The measure is contained in a major rewrite of Planning Practice Guidance (PPG) on design, which was published yesterday and updates the previous five-year-old guidance. The updated PPG is accompanied by a new National Design Guide, also published yesterday.
The new version of the guidance says it is important that design quality is not diminished as a permission is implemented.
It says: "Local planning authorities can consider a strategy to maintain the original design intent and quality of significant schemes, such as by encouraging the retention of key design consultants from the planning application team and using design review at appropriate intervals.
It adds that "site inspections to verify compliance with approved plans and conditions are important."
The guidance also introduces wording making it clear that design conditions can be imposed at the outline planning stage, "allowing for the details to be submitted for later determination as part of a reserved matters application".
In addition, it "can also be important to ensure that applications to discharge conditions or amend approved schemes do not undermine development quality," it says.
The guidance also beefs up when, and for what purpose, the government thinks design review should be used for.
It says: "Effective design review is proportionate and can be used for both large and small-scale development, so long as the projects are significant enough to warrant the investment needed for a review."
An effective design review should follow clear appraisal criteria and should be "representative, diverse and inclusive, drawing upon a range of built environment and other professional expertise".
In addition, an effective design review "considers the wider site-specific and policy context, such as relevant socio-economic issues, as well as the physical characteristics of the site and its setting", it says.
A new section of the guidance also outlines how planning authorities can effectively engage communities in the design of their area.
It says: "Local planning authorities and applicants are encouraged to proactively engage an inclusive, diverse and representative sample of the community, so that their views can be taken in to account in relation to design.
"It is also important to consider maximising the opportunity for local communities to participate, such as working with established organisations or groups within the community and holding events at a time and location that are accessible."
Design workshops can also help councils "understand the views of local communities on design policies in local plans, and both local authorities and applicants in relation to masterplans and design elements of specific development sites", the guidance says.
Elsewhere, the new guidance spells out the difference between strategic and non-strategic policies on design, and what each should seek to achieve.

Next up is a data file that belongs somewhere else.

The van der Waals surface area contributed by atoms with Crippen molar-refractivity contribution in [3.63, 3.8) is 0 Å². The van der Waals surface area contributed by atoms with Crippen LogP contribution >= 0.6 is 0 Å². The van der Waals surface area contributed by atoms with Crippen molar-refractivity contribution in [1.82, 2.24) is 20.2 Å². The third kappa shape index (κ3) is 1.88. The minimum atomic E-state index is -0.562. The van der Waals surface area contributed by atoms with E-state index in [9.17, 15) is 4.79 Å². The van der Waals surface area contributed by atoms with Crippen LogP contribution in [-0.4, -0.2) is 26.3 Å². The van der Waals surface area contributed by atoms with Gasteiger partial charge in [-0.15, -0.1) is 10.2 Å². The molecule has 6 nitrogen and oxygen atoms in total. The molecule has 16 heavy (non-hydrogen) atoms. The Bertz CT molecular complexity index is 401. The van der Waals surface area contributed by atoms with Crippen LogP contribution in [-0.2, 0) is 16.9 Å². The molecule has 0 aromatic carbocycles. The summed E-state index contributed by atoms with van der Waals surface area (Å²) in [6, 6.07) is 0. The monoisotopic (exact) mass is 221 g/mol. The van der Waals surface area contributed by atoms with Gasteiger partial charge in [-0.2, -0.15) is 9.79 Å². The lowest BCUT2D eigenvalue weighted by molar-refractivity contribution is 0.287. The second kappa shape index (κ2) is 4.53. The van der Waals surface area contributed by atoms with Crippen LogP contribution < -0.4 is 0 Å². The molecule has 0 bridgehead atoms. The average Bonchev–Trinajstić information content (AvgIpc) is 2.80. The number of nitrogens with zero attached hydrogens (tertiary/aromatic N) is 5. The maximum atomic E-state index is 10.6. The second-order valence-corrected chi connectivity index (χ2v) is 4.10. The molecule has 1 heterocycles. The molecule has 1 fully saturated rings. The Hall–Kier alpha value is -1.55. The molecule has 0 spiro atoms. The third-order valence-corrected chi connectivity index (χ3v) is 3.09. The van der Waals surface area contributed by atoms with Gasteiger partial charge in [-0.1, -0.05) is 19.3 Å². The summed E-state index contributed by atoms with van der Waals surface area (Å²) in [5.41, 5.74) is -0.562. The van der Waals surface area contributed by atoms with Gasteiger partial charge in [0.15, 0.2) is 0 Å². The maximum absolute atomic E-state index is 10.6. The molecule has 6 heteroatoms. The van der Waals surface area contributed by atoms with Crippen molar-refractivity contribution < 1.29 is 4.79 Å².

Strategic policies, included in a local plan, can set out design expectations at a broad level "for example in relation to the future character and role of town centres, areas requiring regeneration or suburban areas facing more incremental change," the document says.
They can also set out key design requirement for strategic site allocations and explain how masterplanning and design work should be taken forward on these sites, the guidance says.
The document adds that non-strategic policies can be prepared by planning authorities or neighbourhood planning groups and establish more detailed design principles for an area.
They are "most effective when based on appropriate evidence of the defining characteristics of the area, such as its historic, landscape and townscape character", according to the guidance.
The new wording also describes the role of local design guides, which can build on policies in the development plan.
In a section on masterplans, the new guidance also warns councils that these documents should not "mislead the public by showing inaccurate details or significant elements not yet decided upon".
Outline planning applications can include design principles "where these are fundamental to decision-making" the document added.
The new guidance also says that parameter plans can provide information on proposed land uses, building heights, areas of potential development, landscape and green infrastructure and other placemaking components.
But "they are not a substitute for a clear design vision and masterplan, and need to be used in a way that does not inhibit the evolution of detailed proposals," the guidance says.
In July, the government published a raft of updates to its PPG, including new sections on green belt policy and effective land use.